One of the benefits of using Azure for application testing and deployment is that you can quickly get environments created. You don’t have to worry about requisitioning, acquiring, and “racking and stacking” your own on-premises hardware.
This is great – but you still need to make sure you perform your normal security due diligence. One of the things you likely want to do is penetration test the applications you deploy in Azure.
1. Traditional Security Methodology
Traditional security methodologies have largely been focused on prevention. Prevention is a defensive strategy aimed at eliminating vulnerabilities and thereby mitigating security breaches before they happen.
An example of a prevention strategy is how Microsoft limits operator/administrator access to employees who have a demonstrated need for access and who meet eligibility requirements (for example, passed a background check, met all compliance and security requirements, in a job function/role that requires access, etc.). Furthermore, administrators maintain zero standing permissions and instead they are given Just-In-Time (JIT) access1 and Just Enough Administration (JEA) . Other examples include segregating the employee email environment from the production environment and the use of specialized, highly secure hardened workstations for performing sensitive operations. Wherever possible, human intervention is replaced by automated, heavily audited, tool-based processes. Some examples of routine functions include deployment, debugging, diagnostic data collection and service administration. Microsoft Online Services continue to invest in systems security and operations automation in order to reduce exposure to potential security risks.
2. New and Emerging Threats
During the past five or more years, one specific threat category has become much more widely discussed. Advanced Persistent Threat (APT) was a term coined to refer to nation-state sponsored attempts to infiltrate military, defense industrial base, and government networks with the specific goal of exfiltrating sensitive data. Today, the term APT is used widely in media and security circles to describe any attack that seems to specifically target an individual organization, or is thought to be notably technical in nature regardless of whether the attack was actually advanced or persistent. Common characteristics of an APT include:
Practiced tool usage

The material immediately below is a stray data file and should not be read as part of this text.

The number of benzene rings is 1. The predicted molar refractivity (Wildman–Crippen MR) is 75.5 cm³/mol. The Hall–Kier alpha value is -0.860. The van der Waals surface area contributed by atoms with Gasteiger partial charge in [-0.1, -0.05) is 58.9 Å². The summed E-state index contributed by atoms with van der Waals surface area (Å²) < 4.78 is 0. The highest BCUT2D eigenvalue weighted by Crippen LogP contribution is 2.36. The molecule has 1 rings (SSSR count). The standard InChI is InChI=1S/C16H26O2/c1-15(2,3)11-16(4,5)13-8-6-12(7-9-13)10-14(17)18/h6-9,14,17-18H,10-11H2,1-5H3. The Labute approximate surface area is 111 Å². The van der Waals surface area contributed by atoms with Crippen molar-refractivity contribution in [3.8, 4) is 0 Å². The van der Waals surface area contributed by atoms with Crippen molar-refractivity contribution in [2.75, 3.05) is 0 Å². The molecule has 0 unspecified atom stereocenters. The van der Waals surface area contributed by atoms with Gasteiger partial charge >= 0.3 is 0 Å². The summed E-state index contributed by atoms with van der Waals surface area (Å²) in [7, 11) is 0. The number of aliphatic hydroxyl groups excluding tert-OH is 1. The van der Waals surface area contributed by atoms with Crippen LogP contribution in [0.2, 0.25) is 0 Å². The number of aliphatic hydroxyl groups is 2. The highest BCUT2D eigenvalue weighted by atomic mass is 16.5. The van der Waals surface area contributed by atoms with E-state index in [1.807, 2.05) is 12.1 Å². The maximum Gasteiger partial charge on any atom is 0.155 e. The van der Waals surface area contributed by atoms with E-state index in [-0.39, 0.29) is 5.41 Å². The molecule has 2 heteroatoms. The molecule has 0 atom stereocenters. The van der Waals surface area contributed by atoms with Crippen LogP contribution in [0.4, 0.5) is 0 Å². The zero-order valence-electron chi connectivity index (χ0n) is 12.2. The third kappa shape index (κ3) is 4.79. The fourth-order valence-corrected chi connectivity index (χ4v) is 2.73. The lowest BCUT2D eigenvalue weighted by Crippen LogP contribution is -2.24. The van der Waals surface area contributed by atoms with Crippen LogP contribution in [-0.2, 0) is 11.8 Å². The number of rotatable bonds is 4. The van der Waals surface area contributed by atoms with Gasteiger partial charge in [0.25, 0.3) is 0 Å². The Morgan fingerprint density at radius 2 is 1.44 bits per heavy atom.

3 Assume Breach Methodology
3.1 Assume Breach Execution
Assume Breach in Microsoft cloud services was initially carried out via wargame and then actual breach exercises, called Red Team breaches, intended to simulate real-world attacks. Red Team breaches test Microsoft’s abilities to respond to targeted and persistent attacks with the goal of significantly reducing the Mean-Time to Detect (MTTD) and Mean-Time to Recovery (MTTR) .
Prior to dedicating resources to all out Red Team breaches, at Microsoft, we started with tabletop exercises called wargames. Wargame exercises are akin to SDL Threat Modeling, though geared to the security response process and personnel of an organization or service dealing with an attack. The intent of wargaming is improving security incident response procedures by engaging personnel from different groups inside Microsoft – from Security to Engineering and Operations. As we initiated and continued wargames in more and more depth, it became clear which groups or representatives we were missing and needed to be engaged.
3.3 Red Teaming
The strategy is executed by two (2) core groups: the Red Team (attackers) and the Blue Team (defenders) . Referred to as Red Teaming, the approach is to test Microsoft Azure and Office 365 systems and operations using the same Tactics, Techniques and Procedures (TTPs) as real adversaries, against live production infrastructure, without the foreknowledge of the infrastructure and platform Engineering or Operations teams. This tests security detection and response capabilities, and helps identify production vulnerabilities, configuration errors, invalid assumptions or other security issues in a controlled manner. Every Red Team breach is followed by full disclosure between the Red Team and Blue Team to identify gaps, address findings and significantly improve breach response.
Companies industry-wide are faced with the harsh reality that they may have been living in a constant state of compromise. This is made worse by the fact that a large number of companies remain blissfully unaware that they, too, are breached. Today’s threat landscape requires reducing exposure to attacks including insider threats. The most imperative change requires organizations to significantly decrease the mean time to detection and recovery from a breach.
Red Teaming has become one of the most essential parts of developing and securing Microsoft’s infrastructure, platform and services. The Microsoft Azure and Office 365 Red Teams impersonate sophisticated adversaries and allows Microsoft to validate and improve security, strengthen defenses and drive greater effectiveness of its enterprise cloud security programs. Through regular live site attack and penetration, Red Team breaches provide the critical means to practice security incident response as well as accurately measure readiness and the impacts of real-world attacks. Customers can be confident that Microsoft is continuously improving protection, detection and response in the process of striving to deliver more secure cloud services.
If you would like to formally document an upcoming penetration testing against your applications hosted in Microsoft Azure, Let us write on email@example.com